In the 21st century, we have finally understood that watching our health is important. Yet we often forget to pay attention to the signals our body sends us. Have you ever analyzed your stool? As gross as it may sound, its color and shape can reveal a lot about your health.
Bright Side has collected information that may help you take another step toward good health. Read until the end, and stay informed!
As you probably know, the normal color of stool is brown. It may vary slightly from time to time depending on what you eat, but a sudden color change for no obvious reason can be a warning sign. So let’s find out what’s what.
Whitish, grayish, or clay-colored stool indicates a lack of bile. It may hint at problems with the liver and gallbladder as these are organs where bile is produced and stored. It can be anything from blocked bile ducts and gallstones to cirrhosis.
White mucus on brown stool may be a sign of Crohn’s disease.
A green color may be caused by the consumption of vegetables rich in chlorophyll (like spinach), green food coloring in drinks, and iron supplements.
If food is not the reason, it means your stool passed the digestive tract too quickly and didn’t have time to get enough bile and bilirubin.
Yellow stool can be a sign of blocked bile ducts and poor fat absorption. Another reason is a lack of enzymes produced by the pancreas, which may hint at chronic pancreatitis, celiac disease, and cystic fibrosis.
But don’t panic! Yellow poop can also be a sign that you ate too many carrots or had lots of yellow-colored drinks.
Black stool may appear because of medicine intake (like aspirin, ibuprofen, and iron supplements) or bleeding in the intestines. The latter is obviously a reason to contact your doctor immediately.
A more common cause lies in the food you eat. Black and blue foods, like blueberries or licorice, can give this shade.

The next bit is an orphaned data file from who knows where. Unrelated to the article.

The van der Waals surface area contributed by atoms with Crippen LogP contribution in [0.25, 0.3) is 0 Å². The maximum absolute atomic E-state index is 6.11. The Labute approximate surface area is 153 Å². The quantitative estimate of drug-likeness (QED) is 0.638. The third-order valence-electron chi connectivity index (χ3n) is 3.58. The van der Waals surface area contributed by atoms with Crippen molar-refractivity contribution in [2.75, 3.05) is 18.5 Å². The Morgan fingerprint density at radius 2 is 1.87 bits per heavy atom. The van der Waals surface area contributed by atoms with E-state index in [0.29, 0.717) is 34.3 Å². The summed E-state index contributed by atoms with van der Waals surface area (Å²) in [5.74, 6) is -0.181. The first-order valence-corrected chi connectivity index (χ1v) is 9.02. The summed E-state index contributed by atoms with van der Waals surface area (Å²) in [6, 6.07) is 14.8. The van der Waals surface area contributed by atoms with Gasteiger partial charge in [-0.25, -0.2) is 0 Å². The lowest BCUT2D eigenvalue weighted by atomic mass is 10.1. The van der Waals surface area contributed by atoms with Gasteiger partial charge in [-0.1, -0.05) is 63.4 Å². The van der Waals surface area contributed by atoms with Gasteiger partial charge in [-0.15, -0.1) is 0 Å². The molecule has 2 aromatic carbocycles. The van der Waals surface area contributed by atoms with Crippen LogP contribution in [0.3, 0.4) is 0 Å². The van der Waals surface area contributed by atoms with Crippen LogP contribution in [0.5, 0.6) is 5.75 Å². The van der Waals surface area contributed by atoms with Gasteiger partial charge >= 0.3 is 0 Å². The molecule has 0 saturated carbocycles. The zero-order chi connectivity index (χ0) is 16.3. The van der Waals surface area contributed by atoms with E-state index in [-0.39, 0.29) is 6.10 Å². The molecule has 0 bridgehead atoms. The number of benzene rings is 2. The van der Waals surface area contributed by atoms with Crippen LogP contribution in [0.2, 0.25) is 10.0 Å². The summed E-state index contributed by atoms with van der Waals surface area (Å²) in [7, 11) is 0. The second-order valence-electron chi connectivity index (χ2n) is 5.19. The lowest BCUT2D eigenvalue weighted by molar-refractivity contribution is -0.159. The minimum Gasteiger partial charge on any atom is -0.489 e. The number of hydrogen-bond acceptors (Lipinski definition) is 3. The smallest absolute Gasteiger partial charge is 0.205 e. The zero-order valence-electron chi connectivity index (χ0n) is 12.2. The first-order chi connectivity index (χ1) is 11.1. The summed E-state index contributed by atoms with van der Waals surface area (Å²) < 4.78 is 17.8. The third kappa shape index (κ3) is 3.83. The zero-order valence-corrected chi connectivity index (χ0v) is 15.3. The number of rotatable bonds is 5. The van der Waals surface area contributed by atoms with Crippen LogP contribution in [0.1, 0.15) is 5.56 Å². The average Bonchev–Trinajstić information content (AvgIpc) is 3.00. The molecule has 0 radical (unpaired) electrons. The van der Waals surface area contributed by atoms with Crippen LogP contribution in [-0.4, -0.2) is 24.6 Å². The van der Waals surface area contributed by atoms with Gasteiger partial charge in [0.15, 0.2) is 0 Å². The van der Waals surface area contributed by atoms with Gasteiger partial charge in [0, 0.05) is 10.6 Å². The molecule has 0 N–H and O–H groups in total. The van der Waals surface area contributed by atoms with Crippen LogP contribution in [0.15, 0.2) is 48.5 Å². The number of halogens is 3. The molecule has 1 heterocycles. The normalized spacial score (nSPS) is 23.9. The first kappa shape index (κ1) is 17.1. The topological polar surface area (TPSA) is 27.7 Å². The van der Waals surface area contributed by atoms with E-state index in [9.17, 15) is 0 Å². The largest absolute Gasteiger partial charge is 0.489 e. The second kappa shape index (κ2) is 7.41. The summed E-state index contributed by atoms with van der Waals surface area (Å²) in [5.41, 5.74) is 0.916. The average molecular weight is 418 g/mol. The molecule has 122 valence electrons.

Red stool is usually influenced by your diet. Beets, colored drinks, tomatoes…just think about what you have consumed recently.
However, if food is not the cause, it’s time to call your doctor. Blood in your poop is an alarming sign. It may be an anal fissure or something more serious like hemorrhoids, ulcerative colitis, or even cancer.
If you still don’t believe that watching your stool is normal, some scientific research may convince you. To distinguish the types of poop and help people stay healthy, scientists from the Bristol Royal Infirmary created the Bristol stool chart. It describes 7 types of feces and what they mean.
Appearance: Separate solid lumps reminiscent of nuts or goat feces.
Meaning: Severe constipation.
This type of stool means your body lacks fiber. To fix it, try to consume more fiber-rich products like wholewheat pasta, raspberries, and lentils.
Appearance: Sausage-shaped, large, and lumpy.
This type of stool is also caused by a lack of fiber. Nondietary reasons for constipation may include long-term antidiarrhea medicine intake and lack of physical activity. The advice is to eat more fruits and vegetables and perform exercises.
Appearance: A cracked sausage-shaped poop.
Meaning: Normal stool.
You’re doing just fine! Don’t forget to walk and drink more water.
Appearance: Soft, sausage-shaped, and smooth.
Meaning: Perfect stool.
Try to maintain a balanced diet, and avoid stressful situations to keep things as great as they are.
Appearance: Soft lumps with clear edges.
Meaning: Light diarrhea.
It may also be a sign of irritable bowel syndrome. To make it better, try eating low-fiber foods like bananas, crackers, and potatoes.
Appearance: Fluffy pieces with ragged edges.
Meaning: Mild diarrhea.
Maybe there’s too much fiber in your diet. Drink more to avoid dehydration, and stick to boiled potatoes and bananas. You may also want to try some OTC, like Imodium or Pepto-Bismol. If the problem lasts more than 2 days, consult a doctor.
Appearance: Liquid without solid pieces.
Meaning: Severe diarrhea.
This may be a sign of food poisoning, lactose intolerance, bacterial infection, or medicine intake. Drink plenty of water to fight dehydration, and try over-the-counter medications. If the symptoms don’t disappear in 2 days or if you feel pain, consult a doctor.
So how attentive are you to the changes in your body? Do you consult doctors when needed? Or do you try to cope on your own? Share in the comments below!